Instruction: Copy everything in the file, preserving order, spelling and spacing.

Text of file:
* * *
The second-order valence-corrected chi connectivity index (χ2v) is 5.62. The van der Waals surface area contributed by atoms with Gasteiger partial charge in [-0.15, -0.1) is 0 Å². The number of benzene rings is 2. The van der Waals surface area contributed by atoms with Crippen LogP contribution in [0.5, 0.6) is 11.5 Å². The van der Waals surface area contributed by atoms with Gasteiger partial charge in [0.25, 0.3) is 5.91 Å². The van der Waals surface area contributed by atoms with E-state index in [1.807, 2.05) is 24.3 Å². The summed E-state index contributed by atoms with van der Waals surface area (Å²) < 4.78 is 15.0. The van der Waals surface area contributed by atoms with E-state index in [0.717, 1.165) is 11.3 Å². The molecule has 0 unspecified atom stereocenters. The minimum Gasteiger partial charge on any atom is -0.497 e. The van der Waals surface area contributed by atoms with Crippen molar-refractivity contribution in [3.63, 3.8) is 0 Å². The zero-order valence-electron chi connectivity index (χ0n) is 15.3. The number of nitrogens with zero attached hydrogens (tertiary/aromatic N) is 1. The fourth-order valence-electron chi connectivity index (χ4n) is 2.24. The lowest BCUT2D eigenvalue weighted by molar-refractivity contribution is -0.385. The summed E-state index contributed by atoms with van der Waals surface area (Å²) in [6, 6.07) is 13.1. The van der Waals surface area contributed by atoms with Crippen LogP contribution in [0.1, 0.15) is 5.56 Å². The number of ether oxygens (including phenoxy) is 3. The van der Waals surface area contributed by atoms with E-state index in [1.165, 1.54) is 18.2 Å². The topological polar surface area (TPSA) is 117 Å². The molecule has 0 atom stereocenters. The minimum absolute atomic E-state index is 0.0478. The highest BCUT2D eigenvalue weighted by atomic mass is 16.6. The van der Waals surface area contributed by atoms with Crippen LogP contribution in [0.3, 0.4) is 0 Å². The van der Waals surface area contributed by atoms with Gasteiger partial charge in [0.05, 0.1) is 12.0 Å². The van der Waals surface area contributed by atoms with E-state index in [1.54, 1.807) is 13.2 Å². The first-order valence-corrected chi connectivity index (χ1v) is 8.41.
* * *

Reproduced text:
The second-order valence-corrected chi connectivity index (χ2v) is 5.62. The van der Waals surface area contributed by atoms with Gasteiger partial charge in [-0.15, -0.1) is 0 Å². The number of benzene rings is 2. The van der Waals surface area contributed by atoms with Crippen LogP contribution in [0.5, 0.6) is 11.5 Å². The van der Waals surface area contributed by atoms with Gasteiger partial charge in [0.25, 0.3) is 5.91 Å². The van der Waals surface area contributed by atoms with E-state index in [1.807, 2.05) is 24.3 Å². The summed E-state index contributed by atoms with van der Waals surface area (Å²) < 4.78 is 15.0. The van der Waals surface area contributed by atoms with E-state index in [0.717, 1.165) is 11.3 Å². The molecule has 0 unspecified atom stereocenters. The minimum Gasteiger partial charge on any atom is -0.497 e. The van der Waals surface area contributed by atoms with Crippen molar-refractivity contribution in [3.63, 3.8) is 0 Å². The zero-order valence-electron chi connectivity index (χ0n) is 15.3. The number of nitrogens with zero attached hydrogens (tertiary/aromatic N) is 1. The fourth-order valence-electron chi connectivity index (χ4n) is 2.24. The lowest BCUT2D eigenvalue weighted by molar-refractivity contribution is -0.385. The summed E-state index contributed by atoms with van der Waals surface area (Å²) in [6, 6.07) is 13.1. The van der Waals surface area contributed by atoms with Crippen LogP contribution in [0.1, 0.15) is 5.56 Å². The number of ether oxygens (including phenoxy) is 3. The van der Waals surface area contributed by atoms with E-state index in [1.165, 1.54) is 18.2 Å². The topological polar surface area (TPSA) is 117 Å². The molecule has 0 atom stereocenters. The minimum absolute atomic E-state index is 0.0478. The highest BCUT2D eigenvalue weighted by atomic mass is 16.6. The van der Waals surface area contributed by atoms with Crippen LogP contribution in [0.3, 0.4) is 0 Å². The van der Waals surface area contributed by atoms with Gasteiger partial charge in [0.05, 0.1) is 12.0 Å². The van der Waals surface area contributed by atoms with E-state index in [1.54, 1.807) is 13.2 Å². The first-order valence-corrected chi connectivity index (χ1v) is 8.41.